Jordan Spieth, at the age of 24, has three of the four major championships under his belt. He nearly won a second green jacket this year with his final-round 64 (8-under par) only to finish T-3.
Don’t forget he probably would have won a green jacket in 2016 had it not been for that quadruple-bogey on No.12.
Out of all the young golfers on the PGA Tour, Spieth appears to be the only one that will make a legitimate run at Tiger Woods’ 14 major championships. I am not saying Rory McIlroy (age 29) or Justin Thomas (age 24) can’t do it…I just think if you were to place money on someone, it would be Spieth without question.
By the age of 24, Tiger Woods had already completed the Career Grand Slam and had won five major championships at this point – he won the PGA Championship twice. If Speith can win the U.S. Open or Open Championship this summer, he will have four under his belt before his 25th birthday in August.
There shouldn’t be a concern if he doesn’t have four majors by the time he is 25. Jack Nicklaus, who has 18 major championships, only had three before he turned 25. And did not win a single major in his age 24 season.
What will be important is how Spieth can handle the next 15 years. Between the ages of 25-33, Woods racked up nine majors. Nicklaus between the ages of 25-33 racked up 12 majors – giving him 15 at the age of 33. His final major championship victory was at the age of 46 at the 1986 Masters.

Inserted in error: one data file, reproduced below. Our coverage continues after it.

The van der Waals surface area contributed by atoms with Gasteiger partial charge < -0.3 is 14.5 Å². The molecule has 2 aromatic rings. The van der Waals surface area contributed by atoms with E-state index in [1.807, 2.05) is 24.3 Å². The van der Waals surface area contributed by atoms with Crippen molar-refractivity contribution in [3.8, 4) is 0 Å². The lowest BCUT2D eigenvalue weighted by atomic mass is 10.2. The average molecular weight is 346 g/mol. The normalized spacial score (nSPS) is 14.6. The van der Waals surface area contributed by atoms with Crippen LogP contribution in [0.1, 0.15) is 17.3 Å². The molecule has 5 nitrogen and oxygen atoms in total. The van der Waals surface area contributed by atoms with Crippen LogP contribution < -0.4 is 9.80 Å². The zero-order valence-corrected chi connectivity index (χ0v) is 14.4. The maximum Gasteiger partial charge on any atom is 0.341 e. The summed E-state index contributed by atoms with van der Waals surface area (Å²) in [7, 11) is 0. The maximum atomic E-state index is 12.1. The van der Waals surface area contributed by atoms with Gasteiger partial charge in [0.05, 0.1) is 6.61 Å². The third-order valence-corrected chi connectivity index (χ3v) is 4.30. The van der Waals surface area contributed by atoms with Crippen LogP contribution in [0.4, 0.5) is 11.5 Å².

So in the next 15 years, Spieth will need to accumulate 11 majors to tie Woods and give himself a fighting chance to challenge Nicklaus’ all-time record.
It seems very possible, but we said the same exact thing about McIlroy when he gathered four majors by the time he turned 25 in 2014…but now he has gone almost four years without winning a major. Essentially, McIlroy, if he wants to catch Tiger will also have to win about 10 majors in the next 10 years to tie and put himself in a position to challenge Nicklaus.
Phil Mickelson and Tiger Woods have proved to us that winning in major championships after the age of 40 is CHALLENGING.
It’s hard enough to put together four championship-caliber rounds in your prime, let alone when you are past it. Plus you can’t forget about how deep these major championship fields have become in the last decade.
Obviously, Spieth seems to be the most likely candidate to challenge Woods for the simple reason that he still has time on his side and that he definitely does not look like he is a ‘flash in the pan’. If he can avoid injuries and off-the-course distractions then he could end up becoming the greatest golfer of this generation.